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I remember lying on the linoleum floor of my dorm room, pen in hand, thinking of what to write in my Class of 2024 Journal, gifted to us by the administration to help document our first few months on campus, the Fall of 2020.

There was of course the excitement of living alone for the first time, in a new city, with new people. The awkwardness of having to microwave my cold meals in my roommate’s microwave. The courtyard conversations about Black Lives Matter and the Ruth Bader Ginsburg memorial at Harvard Law School. Mourning the death of reason, of kindness, of empathy. The slow, naive realization that power meant what those with power could get away with. And despite my deep sigh of tepid relief on November 7th, 2020, an unbearable self-awareness of my absence of efficacy lingered.

I’ve been feeling this way again recently.

From talk show segments to New York Times columns, the alarm — no, fear — surrounding the rising number of people, particularly young people, who identify as BGLTQ has somehow spread everywhere. I can’t help thinking: “this is not going to end well,” because history is rather unkind to groups of “scared” people who frequently talk about the extinction of a majority group (in this case straight people) they belong to.


There is a troubling history of this country of civil rights battles being won and then quickly undermined and rolled back.

The most notable example of this phenomenon is of course what followed reconstruction. In the aftermath of the Civil War, three reconstruction amendments were passed and the American army maintained a presence in the South to enforce the newfound rights that formerly enslaved people had won. This period was far from enshrining complete equality but it did see the election of this country’s first Black senators and governors, positions that wouldn’t be filled by Black people for nearly a century after.

Despite the progress that came about from this period, or perhaps because of the progress, the anti-slavery Republican party, agreed to withdraw the remaining federal troops out of the South in the Compromise of 1877 in exchange for the victory of Republican Rutherford B. Hayes in the 1876 Presidential election and 100 years of racialized terror in the form of Jim Crow ensued.

The 1960s and 70s employment discrimination based on gender was outlawed, the birth control pill was released, abortion and contraception were legalized, Title IX was passed and women entered universities en masse. These two decades of progress were followed by the Reagan Revolution and the rise of the so-called “moral majority” that celebrated traditional gender roles and decried the advancement of civil rights.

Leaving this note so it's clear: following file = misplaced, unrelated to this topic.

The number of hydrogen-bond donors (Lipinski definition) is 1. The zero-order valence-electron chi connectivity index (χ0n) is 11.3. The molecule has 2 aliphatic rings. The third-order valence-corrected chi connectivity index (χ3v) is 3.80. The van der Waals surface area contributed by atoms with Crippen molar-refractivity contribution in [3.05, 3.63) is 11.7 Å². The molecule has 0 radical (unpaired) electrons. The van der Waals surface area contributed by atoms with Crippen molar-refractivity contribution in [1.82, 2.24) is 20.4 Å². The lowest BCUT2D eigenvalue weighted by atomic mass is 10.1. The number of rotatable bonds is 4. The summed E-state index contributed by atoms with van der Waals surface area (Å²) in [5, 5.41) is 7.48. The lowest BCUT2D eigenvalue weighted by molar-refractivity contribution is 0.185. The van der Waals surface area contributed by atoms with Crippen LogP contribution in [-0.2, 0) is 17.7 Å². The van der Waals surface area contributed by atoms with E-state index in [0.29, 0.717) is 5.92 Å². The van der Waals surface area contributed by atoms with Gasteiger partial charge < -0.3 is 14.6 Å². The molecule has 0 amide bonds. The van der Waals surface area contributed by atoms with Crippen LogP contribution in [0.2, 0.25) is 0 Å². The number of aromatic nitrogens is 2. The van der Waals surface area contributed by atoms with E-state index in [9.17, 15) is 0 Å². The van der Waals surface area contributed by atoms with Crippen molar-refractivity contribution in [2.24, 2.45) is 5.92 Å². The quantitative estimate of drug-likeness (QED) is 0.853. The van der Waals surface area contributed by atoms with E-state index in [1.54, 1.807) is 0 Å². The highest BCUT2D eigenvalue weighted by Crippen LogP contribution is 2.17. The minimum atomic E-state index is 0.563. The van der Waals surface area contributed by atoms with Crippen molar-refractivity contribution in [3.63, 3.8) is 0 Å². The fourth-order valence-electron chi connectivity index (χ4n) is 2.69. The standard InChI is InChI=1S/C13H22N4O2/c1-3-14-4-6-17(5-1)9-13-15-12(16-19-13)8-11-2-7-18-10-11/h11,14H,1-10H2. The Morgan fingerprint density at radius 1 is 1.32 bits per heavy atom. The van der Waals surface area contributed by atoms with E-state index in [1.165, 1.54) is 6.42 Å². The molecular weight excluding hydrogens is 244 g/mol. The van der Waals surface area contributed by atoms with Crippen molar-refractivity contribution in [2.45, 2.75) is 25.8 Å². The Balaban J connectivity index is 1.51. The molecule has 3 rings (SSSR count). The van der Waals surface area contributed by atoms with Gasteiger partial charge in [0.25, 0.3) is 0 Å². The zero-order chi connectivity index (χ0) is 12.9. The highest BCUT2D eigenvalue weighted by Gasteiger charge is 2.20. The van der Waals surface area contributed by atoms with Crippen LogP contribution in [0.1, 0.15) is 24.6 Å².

My fear is that the same thing is happening in the civil rights movement for the BGLTQ rights movement. In the 2000s and the 2010s, intercourse between people of the same sex was legalized; Don’t Ask, Don’t Tell was repealed; and marriage equality became the law of the land.

This belief that being queer is somehow a social contagion that must be stopped is not new but feels more dangerous than before because we, not just queer people, as a society are at risk of losing the social freedom that has enabled non-straight and non-cisgender to exist openly and honestly.

This newly materialized wave of homophobia and transphobia is currently being felt by public school students and their teachers. Florida’s “Don’t Say Gay” law is only one of the most notable examples of a law intended to make schools less safe and inclusive for BGLTQ students. A horrifying bill passed by the Ohio House of Representatives would allow for “genital inspections” of student-athletes suspected of being transgender.

The 20s can be the 60s or it can be the 80s. It can be a time when we push to make this country one where queer people are not simply tolerated but valued as a celebrated part of society. This transition to a more humane community will require us to think about gender not as something that restricts behavior but as a lens to experience the world.